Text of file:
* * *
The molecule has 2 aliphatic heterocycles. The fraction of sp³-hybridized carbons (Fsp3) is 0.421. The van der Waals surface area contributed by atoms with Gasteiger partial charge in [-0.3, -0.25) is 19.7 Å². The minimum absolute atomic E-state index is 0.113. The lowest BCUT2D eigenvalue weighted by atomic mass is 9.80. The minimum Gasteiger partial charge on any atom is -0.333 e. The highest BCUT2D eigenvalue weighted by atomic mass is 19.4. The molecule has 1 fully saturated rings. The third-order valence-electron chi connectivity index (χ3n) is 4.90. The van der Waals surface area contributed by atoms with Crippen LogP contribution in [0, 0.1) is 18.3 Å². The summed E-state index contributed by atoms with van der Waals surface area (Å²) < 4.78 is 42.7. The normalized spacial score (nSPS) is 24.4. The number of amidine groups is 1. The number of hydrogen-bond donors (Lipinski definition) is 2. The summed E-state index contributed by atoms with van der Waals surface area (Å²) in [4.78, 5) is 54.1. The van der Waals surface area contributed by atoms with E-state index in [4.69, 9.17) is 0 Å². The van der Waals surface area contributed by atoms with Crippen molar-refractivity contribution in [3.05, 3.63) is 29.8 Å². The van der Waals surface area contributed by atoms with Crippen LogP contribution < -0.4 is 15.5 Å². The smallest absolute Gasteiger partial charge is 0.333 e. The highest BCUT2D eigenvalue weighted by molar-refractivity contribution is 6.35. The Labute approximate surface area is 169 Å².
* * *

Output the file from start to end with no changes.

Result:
The molecule has 2 aliphatic heterocycles. The fraction of sp³-hybridized carbons (Fsp3) is 0.421. The van der Waals surface area contributed by atoms with Gasteiger partial charge in [-0.3, -0.25) is 19.7 Å². The minimum absolute atomic E-state index is 0.113. The lowest BCUT2D eigenvalue weighted by atomic mass is 9.80. The minimum Gasteiger partial charge on any atom is -0.333 e. The highest BCUT2D eigenvalue weighted by atomic mass is 19.4. The molecule has 1 fully saturated rings. The third-order valence-electron chi connectivity index (χ3n) is 4.90. The van der Waals surface area contributed by atoms with Crippen LogP contribution in [0, 0.1) is 18.3 Å². The summed E-state index contributed by atoms with van der Waals surface area (Å²) < 4.78 is 42.7. The normalized spacial score (nSPS) is 24.4. The number of amidine groups is 1. The number of hydrogen-bond donors (Lipinski definition) is 2. The summed E-state index contributed by atoms with van der Waals surface area (Å²) in [4.78, 5) is 54.1. The van der Waals surface area contributed by atoms with E-state index in [4.69, 9.17) is 0 Å². The van der Waals surface area contributed by atoms with Crippen molar-refractivity contribution in [3.05, 3.63) is 29.8 Å². The van der Waals surface area contributed by atoms with Crippen LogP contribution < -0.4 is 15.5 Å². The smallest absolute Gasteiger partial charge is 0.333 e. The highest BCUT2D eigenvalue weighted by molar-refractivity contribution is 6.35. The Labute approximate surface area is 169 Å².